8. ### x-only tic-tac-toe Start with a single ordinary Tic-Tac-Toe board. Place

a single X in any empty square. The ﬁrst player to get 3 in a row wins. Example α → X β → X X α → X X X β → X X X X α → X X X X X Boom, α wins. Optimal Play If α plays in the middle square, the game is over quickly. 7
9. ### x-only tic-tac-toe Multi-Board X-Only Tic-Tac-Toe Suppose there are k boards.

∙ Normal Play: Players place an X in any open square on a single board. Once a board has 3 in row, that board is removed from play. The player that gets 3 in a row on the last remaining board wins. ∙ Notakto: In the misère version, the player to get three in a row on the last remaining board loses. Optimal Play ∙ For Notakto, a complete analysis involves an 18 element commutative monoid. Check out “The Secrets of Notakto: Winning at X-only Tic-Tac-Toe” at http://arxiv.org/abs/1301.1672. ∙ Also, check out the free iPad app called Notakto. 8
10. ### increasing rigor Deﬁnition An impartial game is a ﬁnite set

X of positions together with a starting position and a collection {Opt(Q) ⊆ X | Q ∈ X} of possible options. Two players take turns choosing a single available option in Opt(Q) of current position Q. Player who encounters empty option set cannot move and loses. Note that positions are games in there own right. Deﬁnition Given a position, two possible states: ∙ P-position: previous player (player that just moved) wins ∙ N-position: next player (player that is about to move) wins From perspective of the player that is about to move, a P-position is a losing position while an N-position is a winning position. 9
11. ### p-position vs n-position Examples ∙ ∗n is an N-position ∙

∗1 + ∗1 is a P-position ∙ ∗1 + ∗2 is an N-position ∙ Empty X-Only Tic-Tac-Toe board is an N-position ∙ X-Only Tic-Tac-Toe board with X in middle is an P-position ∙ Two empty X-Only Tic-Tac-Toe boards is an P-position 10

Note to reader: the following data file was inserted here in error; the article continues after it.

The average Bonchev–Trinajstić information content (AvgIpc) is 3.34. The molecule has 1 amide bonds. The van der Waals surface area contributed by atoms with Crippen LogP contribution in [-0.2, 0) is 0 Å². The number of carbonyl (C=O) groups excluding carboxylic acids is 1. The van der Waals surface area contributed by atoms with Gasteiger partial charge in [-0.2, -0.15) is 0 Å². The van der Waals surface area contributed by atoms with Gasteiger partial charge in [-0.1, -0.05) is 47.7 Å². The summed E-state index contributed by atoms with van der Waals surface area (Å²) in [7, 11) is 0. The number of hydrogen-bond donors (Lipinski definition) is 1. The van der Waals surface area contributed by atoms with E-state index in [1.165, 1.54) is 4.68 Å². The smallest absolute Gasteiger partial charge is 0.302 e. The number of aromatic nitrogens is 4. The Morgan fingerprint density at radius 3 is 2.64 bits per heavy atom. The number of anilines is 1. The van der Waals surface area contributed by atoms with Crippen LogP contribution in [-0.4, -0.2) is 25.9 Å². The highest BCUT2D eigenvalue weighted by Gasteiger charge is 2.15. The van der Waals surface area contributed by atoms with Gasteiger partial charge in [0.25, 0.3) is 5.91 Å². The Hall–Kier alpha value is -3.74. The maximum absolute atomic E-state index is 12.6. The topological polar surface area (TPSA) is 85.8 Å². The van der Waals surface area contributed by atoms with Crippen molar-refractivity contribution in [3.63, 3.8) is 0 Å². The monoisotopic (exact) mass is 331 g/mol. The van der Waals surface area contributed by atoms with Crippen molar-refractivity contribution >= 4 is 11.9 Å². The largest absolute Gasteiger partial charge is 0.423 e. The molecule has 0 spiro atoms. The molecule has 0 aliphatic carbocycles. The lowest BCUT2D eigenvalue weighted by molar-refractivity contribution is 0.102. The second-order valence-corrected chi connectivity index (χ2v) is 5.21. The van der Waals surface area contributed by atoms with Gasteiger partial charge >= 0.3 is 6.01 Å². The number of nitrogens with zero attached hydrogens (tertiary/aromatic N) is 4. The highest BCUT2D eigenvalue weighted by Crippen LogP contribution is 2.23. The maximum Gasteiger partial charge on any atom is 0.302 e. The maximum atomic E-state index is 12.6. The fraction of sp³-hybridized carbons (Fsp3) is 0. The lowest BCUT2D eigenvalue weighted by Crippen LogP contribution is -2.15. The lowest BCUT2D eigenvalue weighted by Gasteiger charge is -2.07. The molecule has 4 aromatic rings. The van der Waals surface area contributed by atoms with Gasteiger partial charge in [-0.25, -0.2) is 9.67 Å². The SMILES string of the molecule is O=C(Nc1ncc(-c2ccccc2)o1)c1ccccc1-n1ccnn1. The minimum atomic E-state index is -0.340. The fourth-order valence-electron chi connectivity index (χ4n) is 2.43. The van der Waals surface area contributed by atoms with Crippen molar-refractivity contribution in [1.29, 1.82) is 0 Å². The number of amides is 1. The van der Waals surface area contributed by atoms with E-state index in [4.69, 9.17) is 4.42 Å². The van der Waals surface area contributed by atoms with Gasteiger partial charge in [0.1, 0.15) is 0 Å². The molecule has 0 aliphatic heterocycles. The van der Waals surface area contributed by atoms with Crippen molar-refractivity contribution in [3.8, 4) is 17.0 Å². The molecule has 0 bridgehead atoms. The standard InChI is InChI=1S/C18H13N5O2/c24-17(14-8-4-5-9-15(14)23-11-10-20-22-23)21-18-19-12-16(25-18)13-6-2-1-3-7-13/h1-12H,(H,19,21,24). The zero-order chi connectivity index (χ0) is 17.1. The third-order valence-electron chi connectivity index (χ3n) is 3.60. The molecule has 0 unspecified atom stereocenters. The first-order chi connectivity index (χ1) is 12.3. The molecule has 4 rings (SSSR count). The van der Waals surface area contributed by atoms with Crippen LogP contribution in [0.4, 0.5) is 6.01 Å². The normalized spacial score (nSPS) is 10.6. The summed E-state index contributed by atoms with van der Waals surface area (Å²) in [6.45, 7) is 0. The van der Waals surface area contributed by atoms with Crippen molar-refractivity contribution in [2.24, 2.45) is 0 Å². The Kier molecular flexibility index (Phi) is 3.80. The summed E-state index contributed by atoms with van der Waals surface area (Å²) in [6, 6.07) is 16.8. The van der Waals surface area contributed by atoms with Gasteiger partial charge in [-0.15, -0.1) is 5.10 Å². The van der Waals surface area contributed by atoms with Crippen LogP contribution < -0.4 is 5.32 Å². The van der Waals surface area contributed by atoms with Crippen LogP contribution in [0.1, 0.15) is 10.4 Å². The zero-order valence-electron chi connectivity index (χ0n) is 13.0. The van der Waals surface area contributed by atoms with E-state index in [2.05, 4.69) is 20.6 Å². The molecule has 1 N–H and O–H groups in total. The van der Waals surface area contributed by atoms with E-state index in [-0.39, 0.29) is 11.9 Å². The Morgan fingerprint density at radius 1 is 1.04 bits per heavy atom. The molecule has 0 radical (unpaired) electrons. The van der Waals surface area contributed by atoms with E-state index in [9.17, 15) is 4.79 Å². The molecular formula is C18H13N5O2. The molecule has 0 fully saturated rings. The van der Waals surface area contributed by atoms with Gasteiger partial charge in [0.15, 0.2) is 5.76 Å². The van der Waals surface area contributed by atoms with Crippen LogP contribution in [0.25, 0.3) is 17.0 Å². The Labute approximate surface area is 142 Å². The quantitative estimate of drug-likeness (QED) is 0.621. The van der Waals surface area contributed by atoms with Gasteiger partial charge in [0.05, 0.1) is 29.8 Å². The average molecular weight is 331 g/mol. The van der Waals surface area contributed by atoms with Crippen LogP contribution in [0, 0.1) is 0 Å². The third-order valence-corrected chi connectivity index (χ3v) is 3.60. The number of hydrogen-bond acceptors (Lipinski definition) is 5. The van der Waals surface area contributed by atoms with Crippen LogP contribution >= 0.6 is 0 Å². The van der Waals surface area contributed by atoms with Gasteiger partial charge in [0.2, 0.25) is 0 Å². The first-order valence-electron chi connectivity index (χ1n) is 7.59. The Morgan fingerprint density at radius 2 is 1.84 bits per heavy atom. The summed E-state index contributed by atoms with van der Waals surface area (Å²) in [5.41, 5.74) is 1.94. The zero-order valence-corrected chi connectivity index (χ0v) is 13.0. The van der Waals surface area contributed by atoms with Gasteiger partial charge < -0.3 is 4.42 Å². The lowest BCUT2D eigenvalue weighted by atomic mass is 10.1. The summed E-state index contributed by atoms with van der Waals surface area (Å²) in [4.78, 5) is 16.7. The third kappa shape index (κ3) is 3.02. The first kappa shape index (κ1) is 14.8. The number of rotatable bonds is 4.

12. ### game sums Deﬁnition If G and H are games, then

G + H is the game where each player makes a move in one of the games. Set of options: Opt(G + H) := {Q + H | Q ∈ Opt(G)} ∪ {G + S | S ∈ Opt(H)} Theorem G + G is a P-position. Proof Copy cat. 11
13. ### game equivalence Deﬁnition G1 = G2 if G1 + G2

is a P-position. Intuition: something akin to “copy cat” works. Examples ∙ ∗1 + ∗1 = ∗0 since ∗1 + ∗1 + ∗0 is a P-position. ∙ ∗1 + ∗2 = ∗3 since ∗1 + ∗2 + ∗3 is a P-position. Theorem G1 = G2 iff G1 + H and G2 + H have the same outcome for all H. 12
14. ### minimum excludant Deﬁnition If A is a set of ordinals,

then mex(A) is the smallest ordinal not in A. Examples ∙ mex({0, 1, 2, 4, 5}) = 3 ∙ mex({1, 3}) = 0 ∙ mex({0, 1}) = 2 ∙ mex(∅) = 0 13
15. ### nim-number of a game Deﬁnition If G is a game,

then nim(G) := mex({nim(Q) | Q ∈ Opt(G)}). This is a recursive deﬁnition. We start computing with terminal positions (empty option set). Examples ∙ nim(∗0) = mex(∅) = 0 ∙ nim(∗1) = mex({nim(∗0)}) = mex({0}) = 1 ∙ nim(∗2) = mex({nim(∗0), nim(∗1)}) = mex({0, 1}) = 2 ∙ nim(∗n) = n ∙ nim(∗1 + ∗1) = mex({nim(∗1)}) = mex({1}) = 0 ∙ nim(∗1 + ∗2) = mex({nim(∗2), nim(∗1), nim(∗1 + ∗1)}) = mex({2, 1, 0}) = 3 14
16. ### sprague–grundy theorem Theorem Every game is equivalent to a single

Nim pile: G = ∗ nim(G). Examples ∙ ∗1 + ∗1 = ∗ nim(∗1 + ∗1) = ∗0 ∙ ∗1 + ∗2 = ∗ nim(∗1 + ∗2) = ∗3 Theorem β wins G iff G = ∗0. Big Picture Fundamental problem in the theory of impartial combinatorial games is the determination of the nim-number of the game. We can think of nim-numbers as “isomorphism” classes of games. 15
17. ### achievement & avoidance games on finite groups Let G be